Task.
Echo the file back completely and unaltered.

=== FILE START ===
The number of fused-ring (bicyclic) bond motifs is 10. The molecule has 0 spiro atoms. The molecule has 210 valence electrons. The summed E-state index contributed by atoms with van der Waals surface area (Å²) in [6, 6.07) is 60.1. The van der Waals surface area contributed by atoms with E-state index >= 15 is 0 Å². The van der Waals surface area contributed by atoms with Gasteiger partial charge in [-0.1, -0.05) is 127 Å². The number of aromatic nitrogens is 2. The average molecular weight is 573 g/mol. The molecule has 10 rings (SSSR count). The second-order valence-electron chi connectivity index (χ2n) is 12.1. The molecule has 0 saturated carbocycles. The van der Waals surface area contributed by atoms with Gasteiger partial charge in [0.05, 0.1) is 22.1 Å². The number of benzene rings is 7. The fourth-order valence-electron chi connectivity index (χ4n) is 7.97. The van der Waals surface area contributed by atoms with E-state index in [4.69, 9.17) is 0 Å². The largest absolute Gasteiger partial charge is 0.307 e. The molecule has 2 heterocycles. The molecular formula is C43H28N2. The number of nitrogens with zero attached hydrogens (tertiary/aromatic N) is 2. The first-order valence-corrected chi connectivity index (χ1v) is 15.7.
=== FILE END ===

The number of fused-ring (bicyclic) bond motifs is 10. The molecule has 0 spiro atoms. The molecule has 210 valence electrons. The summed E-state index contributed by atoms with van der Waals surface area (Å²) in [6, 6.07) is 60.1. The van der Waals surface area contributed by atoms with E-state index >= 15 is 0 Å². The van der Waals surface area contributed by atoms with Gasteiger partial charge in [-0.1, -0.05) is 127 Å². The number of aromatic nitrogens is 2. The average molecular weight is 573 g/mol. The molecule has 10 rings (SSSR count). The second-order valence-electron chi connectivity index (χ2n) is 12.1. The molecule has 0 saturated carbocycles. The van der Waals surface area contributed by atoms with Gasteiger partial charge in [0.05, 0.1) is 22.1 Å². The number of benzene rings is 7. The fourth-order valence-electron chi connectivity index (χ4n) is 7.97. The van der Waals surface area contributed by atoms with E-state index in [4.69, 9.17) is 0 Å². The largest absolute Gasteiger partial charge is 0.307 e. The molecule has 2 heterocycles. The molecular formula is C43H28N2. The number of nitrogens with zero attached hydrogens (tertiary/aromatic N) is 2. The first-order valence-corrected chi connectivity index (χ1v) is 15.7.